She said, he said in January
A quick round-up of articles about Maltese art, artists having rants and snippets of interest penned during January.
Balcony spotter Raisa Tarasova scours the Maltese islands for knockers and identifies no less than 24 different lion types. My favourite is grumpy cat lion, below:
Witty cartoonist Seb Tanti Burlo has been exercising his pen of late to produce excellent monthly articles that look at Malta through his observant eye. This one deals with the transport conundrums of our little island.
Too long have we been complaining about this situation, yet why is nothing done? All we get are resurfaced roads, bypasses bypassing bypasses, and threats of island-connecting bridges.
I am fed up of using a money-guzzling, polluting machine for mobility. Fed up of administrations that shirk their responsibility to provide a healthier and up-to-date, living, national infrastructure. Fed up of having to pen this article after reading so many on the same topic. All of us want a change. Some in their own way are trying to effect it.
In December, following an Arts Council mini course about Art Criticism, artist Isaac Azzopardi started an art crit blog called Sieve. I love his no-bullshit approach to art and the openness with which he has launched into this project. The following is a short snippet of the post that introduced the blog:
Art for me means a lot, and nothing. I won’t bother with too much detail, but I’ve always loved artists like Kiefer for this reason: their art is consciously made to be degradable, they won’t sacrifice ideas for the sake of preservation or legacy. Making art for me is making ideas into flesh—those ideas the product of a person who in turn is a product of his or her collective experiences within a society, and that society itself another product of. It is the exploration of those ideas, not the person; how they might have come about and what they might teach us, is what makes art worthwhile.
…Ultimately, this platform aims to focus on Malta and what makes Malta and what we have to say about it.
This month, Isaac wrote about Ryan Falzon’s exhibition “We Lost the War”.
Raisa has been busy this month, this time lending her acerbic tongue to the local contemporary arts scene. She comments on art politics, exclusivism, the pitfalls of navigating a pool of people so small that the players outshine the work and calls for more public-friendly art such as Twitch’s.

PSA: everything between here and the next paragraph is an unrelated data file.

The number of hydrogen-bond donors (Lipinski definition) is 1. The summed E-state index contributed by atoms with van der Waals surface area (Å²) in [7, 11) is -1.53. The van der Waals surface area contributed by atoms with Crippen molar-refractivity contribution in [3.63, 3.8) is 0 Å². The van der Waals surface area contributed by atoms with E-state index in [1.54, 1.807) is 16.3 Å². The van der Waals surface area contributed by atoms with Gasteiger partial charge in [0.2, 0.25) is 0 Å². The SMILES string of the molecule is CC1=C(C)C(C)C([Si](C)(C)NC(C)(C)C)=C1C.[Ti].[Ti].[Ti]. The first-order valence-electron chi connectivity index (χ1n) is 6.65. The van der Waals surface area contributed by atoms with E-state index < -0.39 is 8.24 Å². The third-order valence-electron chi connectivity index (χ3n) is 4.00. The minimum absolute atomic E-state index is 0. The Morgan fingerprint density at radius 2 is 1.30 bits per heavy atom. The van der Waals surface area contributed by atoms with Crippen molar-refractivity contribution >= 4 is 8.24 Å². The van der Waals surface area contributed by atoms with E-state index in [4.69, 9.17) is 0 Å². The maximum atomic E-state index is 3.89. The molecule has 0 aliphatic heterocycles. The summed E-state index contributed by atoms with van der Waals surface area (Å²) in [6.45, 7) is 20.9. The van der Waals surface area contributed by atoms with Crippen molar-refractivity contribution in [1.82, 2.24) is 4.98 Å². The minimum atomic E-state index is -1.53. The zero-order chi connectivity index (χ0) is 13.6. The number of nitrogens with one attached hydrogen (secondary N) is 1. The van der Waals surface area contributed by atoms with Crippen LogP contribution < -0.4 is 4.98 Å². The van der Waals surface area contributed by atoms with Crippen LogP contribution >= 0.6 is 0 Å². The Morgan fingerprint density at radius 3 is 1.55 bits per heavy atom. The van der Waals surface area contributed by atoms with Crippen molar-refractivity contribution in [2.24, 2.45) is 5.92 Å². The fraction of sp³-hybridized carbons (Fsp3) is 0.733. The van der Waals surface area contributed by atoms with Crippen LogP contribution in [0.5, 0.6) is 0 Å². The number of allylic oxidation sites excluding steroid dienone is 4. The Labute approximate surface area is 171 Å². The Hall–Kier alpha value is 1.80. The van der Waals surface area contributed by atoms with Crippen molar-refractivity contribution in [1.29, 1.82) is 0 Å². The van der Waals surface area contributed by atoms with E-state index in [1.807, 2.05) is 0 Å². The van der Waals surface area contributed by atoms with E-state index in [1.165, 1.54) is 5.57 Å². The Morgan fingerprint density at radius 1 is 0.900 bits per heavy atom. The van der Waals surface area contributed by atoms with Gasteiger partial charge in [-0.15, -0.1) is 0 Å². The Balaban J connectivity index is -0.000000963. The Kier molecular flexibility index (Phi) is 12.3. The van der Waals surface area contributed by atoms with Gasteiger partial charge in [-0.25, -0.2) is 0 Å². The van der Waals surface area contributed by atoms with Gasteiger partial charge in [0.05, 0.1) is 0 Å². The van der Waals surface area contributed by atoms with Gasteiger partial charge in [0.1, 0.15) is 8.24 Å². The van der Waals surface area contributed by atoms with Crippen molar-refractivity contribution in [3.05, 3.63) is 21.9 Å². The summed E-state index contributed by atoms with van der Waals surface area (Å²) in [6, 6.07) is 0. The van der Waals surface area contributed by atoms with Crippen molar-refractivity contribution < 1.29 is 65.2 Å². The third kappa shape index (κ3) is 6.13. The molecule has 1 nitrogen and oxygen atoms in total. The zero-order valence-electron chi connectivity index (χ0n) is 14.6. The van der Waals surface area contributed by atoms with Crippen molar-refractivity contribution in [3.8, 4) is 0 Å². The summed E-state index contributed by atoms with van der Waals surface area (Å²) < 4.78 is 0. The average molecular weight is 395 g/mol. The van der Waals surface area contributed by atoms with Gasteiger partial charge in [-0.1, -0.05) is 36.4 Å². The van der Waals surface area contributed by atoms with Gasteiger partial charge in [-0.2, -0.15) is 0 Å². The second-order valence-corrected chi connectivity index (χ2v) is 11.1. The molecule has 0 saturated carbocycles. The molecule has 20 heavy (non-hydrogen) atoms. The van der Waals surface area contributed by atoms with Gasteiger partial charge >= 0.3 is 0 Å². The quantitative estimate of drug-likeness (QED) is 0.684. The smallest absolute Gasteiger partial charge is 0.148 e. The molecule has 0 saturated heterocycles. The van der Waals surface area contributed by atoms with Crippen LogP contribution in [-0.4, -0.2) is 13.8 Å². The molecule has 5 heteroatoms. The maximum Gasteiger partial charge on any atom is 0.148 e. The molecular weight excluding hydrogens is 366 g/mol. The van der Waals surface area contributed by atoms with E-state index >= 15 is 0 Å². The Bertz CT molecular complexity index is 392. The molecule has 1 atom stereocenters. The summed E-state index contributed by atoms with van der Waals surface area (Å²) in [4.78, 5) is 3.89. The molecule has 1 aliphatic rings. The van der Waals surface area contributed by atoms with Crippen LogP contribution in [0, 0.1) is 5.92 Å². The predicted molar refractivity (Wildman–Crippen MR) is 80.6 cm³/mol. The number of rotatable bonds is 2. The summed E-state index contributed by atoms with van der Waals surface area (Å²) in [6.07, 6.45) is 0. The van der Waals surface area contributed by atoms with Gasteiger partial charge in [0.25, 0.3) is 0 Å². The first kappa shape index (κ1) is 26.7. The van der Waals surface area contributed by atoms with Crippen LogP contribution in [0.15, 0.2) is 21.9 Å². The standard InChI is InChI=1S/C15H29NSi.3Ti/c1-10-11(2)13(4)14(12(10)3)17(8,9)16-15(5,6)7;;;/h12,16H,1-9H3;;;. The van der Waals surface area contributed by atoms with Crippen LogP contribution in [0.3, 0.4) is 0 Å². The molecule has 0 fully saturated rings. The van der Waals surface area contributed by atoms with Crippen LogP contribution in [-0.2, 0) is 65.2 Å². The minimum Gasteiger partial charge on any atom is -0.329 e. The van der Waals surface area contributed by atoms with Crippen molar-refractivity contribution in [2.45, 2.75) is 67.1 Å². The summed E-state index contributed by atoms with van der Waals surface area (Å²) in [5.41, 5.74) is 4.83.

The art scene in Malta shares many common traits with the local politics: the lack of transparency, nepotism and being personality-driven, to name a few. Openings of exhibitions are little spectacles of cult where it is expected of attendees to praise the artist (“prosit, keep it up!” or “this is so interesting!”).
…‘Interest in art’ cannot be treated as a phenomenon of its own, unaffected by the social interactions surrounding it, because there is simply not enough distance between the artists and the critics, on one hand, and between the artists and the audience – on the other.
…While personal tastes are entirely up to individuals to pursue, the claims that ‘interest in the arts’ is to be given a paramount status of national importance should be followed up by boosting public arts venues and arts displays in public spaces – squares, gardens, streets, beaches and schools. Yet, the opposite is being done by giving these spaces away for private development – which ensures not only a poor access to the arts, but a general drop in living standards.
Just in case you missed it, Brikkuni have started drip-launching their new album Rub Al Khali. Frontman Mario Vella dropped a link to the (epic) title track back in December and then went on to unveil the raw and melancholic Ghandna. Trackage Scheme blogger Nicole Parnis sat down with the prickly-but-sensitive Mario and attempted to get past the persona.
(about Ghandna) It’s more a song about love rather than a love song, championing the beauty in the mundane, or as Mario puts it, “Monotonija Sabiħa”– some things just sound better in Maltese. Everyone who’s ever been there will recognize the pitiful waltz of denial leading up to an inevitable fallout.
…Far from coming across as scorned, Rub Al Khali is presented in the most gorgeous, sensitive way. It’s a pretty stark contrast coming from the “savage” we think we know.
It’s hard to stop a man who gives no fucks, and it’s even harder to kick a man when he’s down. It begs the question – is this the most complex man in Malta?